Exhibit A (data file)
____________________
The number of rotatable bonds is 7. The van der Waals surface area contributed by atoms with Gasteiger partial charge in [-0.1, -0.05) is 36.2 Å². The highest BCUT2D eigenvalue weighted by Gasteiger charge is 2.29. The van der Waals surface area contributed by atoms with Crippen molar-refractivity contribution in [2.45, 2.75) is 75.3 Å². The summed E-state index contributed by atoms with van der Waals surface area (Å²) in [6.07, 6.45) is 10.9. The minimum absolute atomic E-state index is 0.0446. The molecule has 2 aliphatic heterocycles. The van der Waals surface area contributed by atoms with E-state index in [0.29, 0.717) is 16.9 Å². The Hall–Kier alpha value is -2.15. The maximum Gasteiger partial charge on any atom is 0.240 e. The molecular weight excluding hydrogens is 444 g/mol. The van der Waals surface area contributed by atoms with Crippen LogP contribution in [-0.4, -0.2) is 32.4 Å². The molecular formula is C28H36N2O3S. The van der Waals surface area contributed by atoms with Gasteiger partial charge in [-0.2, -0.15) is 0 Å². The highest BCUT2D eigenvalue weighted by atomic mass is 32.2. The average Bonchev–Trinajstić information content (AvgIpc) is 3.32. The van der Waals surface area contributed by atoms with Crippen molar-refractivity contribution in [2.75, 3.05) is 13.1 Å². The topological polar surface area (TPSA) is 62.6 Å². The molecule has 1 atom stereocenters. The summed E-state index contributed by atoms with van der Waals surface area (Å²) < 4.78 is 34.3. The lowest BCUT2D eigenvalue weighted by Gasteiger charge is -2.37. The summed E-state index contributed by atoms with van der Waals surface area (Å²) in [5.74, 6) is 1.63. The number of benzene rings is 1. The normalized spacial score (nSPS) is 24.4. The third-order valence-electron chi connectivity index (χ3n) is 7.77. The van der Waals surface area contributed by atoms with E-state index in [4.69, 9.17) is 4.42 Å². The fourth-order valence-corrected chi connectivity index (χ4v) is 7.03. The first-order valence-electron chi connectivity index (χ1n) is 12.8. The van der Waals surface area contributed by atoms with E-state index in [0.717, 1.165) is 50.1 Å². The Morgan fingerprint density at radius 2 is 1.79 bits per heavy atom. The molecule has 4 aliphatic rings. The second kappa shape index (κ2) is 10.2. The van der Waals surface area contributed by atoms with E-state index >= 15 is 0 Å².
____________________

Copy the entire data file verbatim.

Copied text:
The number of rotatable bonds is 7. The van der Waals surface area contributed by atoms with Gasteiger partial charge in [-0.1, -0.05) is 36.2 Å². The highest BCUT2D eigenvalue weighted by Gasteiger charge is 2.29. The van der Waals surface area contributed by atoms with Crippen molar-refractivity contribution in [2.45, 2.75) is 75.3 Å². The summed E-state index contributed by atoms with van der Waals surface area (Å²) in [6.07, 6.45) is 10.9. The minimum absolute atomic E-state index is 0.0446. The molecule has 2 aliphatic heterocycles. The van der Waals surface area contributed by atoms with E-state index in [0.29, 0.717) is 16.9 Å². The Hall–Kier alpha value is -2.15. The maximum Gasteiger partial charge on any atom is 0.240 e. The molecular weight excluding hydrogens is 444 g/mol. The van der Waals surface area contributed by atoms with Crippen LogP contribution in [-0.4, -0.2) is 32.4 Å². The molecular formula is C28H36N2O3S. The van der Waals surface area contributed by atoms with Gasteiger partial charge in [-0.2, -0.15) is 0 Å². The highest BCUT2D eigenvalue weighted by atomic mass is 32.2. The average Bonchev–Trinajstić information content (AvgIpc) is 3.32. The van der Waals surface area contributed by atoms with Crippen molar-refractivity contribution in [2.75, 3.05) is 13.1 Å². The topological polar surface area (TPSA) is 62.6 Å². The molecule has 1 atom stereocenters. The summed E-state index contributed by atoms with van der Waals surface area (Å²) < 4.78 is 34.3. The lowest BCUT2D eigenvalue weighted by Gasteiger charge is -2.37. The summed E-state index contributed by atoms with van der Waals surface area (Å²) in [5.74, 6) is 1.63. The number of benzene rings is 1. The normalized spacial score (nSPS) is 24.4. The third-order valence-electron chi connectivity index (χ3n) is 7.77. The van der Waals surface area contributed by atoms with E-state index in [4.69, 9.17) is 4.42 Å². The fourth-order valence-corrected chi connectivity index (χ4v) is 7.03. The first-order valence-electron chi connectivity index (χ1n) is 12.8. The van der Waals surface area contributed by atoms with E-state index in [0.717, 1.165) is 50.1 Å². The Morgan fingerprint density at radius 2 is 1.79 bits per heavy atom. The molecule has 4 aliphatic rings. The second kappa shape index (κ2) is 10.2. The van der Waals surface area contributed by atoms with E-state index >= 15 is 0 Å².